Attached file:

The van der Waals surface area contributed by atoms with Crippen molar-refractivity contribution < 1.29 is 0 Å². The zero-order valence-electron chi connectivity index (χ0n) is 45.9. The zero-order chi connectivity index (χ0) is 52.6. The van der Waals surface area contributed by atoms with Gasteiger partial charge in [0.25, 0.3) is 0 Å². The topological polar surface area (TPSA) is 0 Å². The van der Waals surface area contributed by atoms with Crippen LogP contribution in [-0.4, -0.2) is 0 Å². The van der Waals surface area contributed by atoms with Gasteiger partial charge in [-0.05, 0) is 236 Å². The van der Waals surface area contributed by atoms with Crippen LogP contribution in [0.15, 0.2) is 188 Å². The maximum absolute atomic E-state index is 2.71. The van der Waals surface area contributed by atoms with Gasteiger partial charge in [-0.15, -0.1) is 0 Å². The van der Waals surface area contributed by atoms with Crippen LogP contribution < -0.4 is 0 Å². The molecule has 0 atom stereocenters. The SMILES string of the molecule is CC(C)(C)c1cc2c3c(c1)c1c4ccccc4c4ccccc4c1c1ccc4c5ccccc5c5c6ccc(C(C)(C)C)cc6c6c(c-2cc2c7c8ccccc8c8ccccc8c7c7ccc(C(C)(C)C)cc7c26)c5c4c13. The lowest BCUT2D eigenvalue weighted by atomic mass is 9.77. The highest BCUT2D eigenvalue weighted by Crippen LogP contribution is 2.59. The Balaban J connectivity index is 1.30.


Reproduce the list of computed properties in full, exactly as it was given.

The van der Waals surface area contributed by atoms with Crippen molar-refractivity contribution < 1.29 is 0 Å². The zero-order valence-electron chi connectivity index (χ0n) is 45.9. The zero-order chi connectivity index (χ0) is 52.6. The van der Waals surface area contributed by atoms with Gasteiger partial charge in [0.25, 0.3) is 0 Å². The topological polar surface area (TPSA) is 0 Å². The van der Waals surface area contributed by atoms with Crippen LogP contribution in [-0.4, -0.2) is 0 Å². The van der Waals surface area contributed by atoms with Gasteiger partial charge in [-0.05, 0) is 236 Å². The van der Waals surface area contributed by atoms with Crippen LogP contribution in [0.15, 0.2) is 188 Å². The maximum absolute atomic E-state index is 2.71. The van der Waals surface area contributed by atoms with Gasteiger partial charge in [-0.15, -0.1) is 0 Å². The van der Waals surface area contributed by atoms with Crippen LogP contribution < -0.4 is 0 Å². The molecule has 0 atom stereocenters. The SMILES string of the molecule is CC(C)(C)c1cc2c3c(c1)c1c4ccccc4c4ccccc4c1c1ccc4c5ccccc5c5c6ccc(C(C)(C)C)cc6c6c(c-2cc2c7c8ccccc8c8ccccc8c7c7ccc(C(C)(C)C)cc7c26)c5c4c13. The lowest BCUT2D eigenvalue weighted by atomic mass is 9.77. The highest BCUT2D eigenvalue weighted by Crippen LogP contribution is 2.59. The Balaban J connectivity index is 1.30.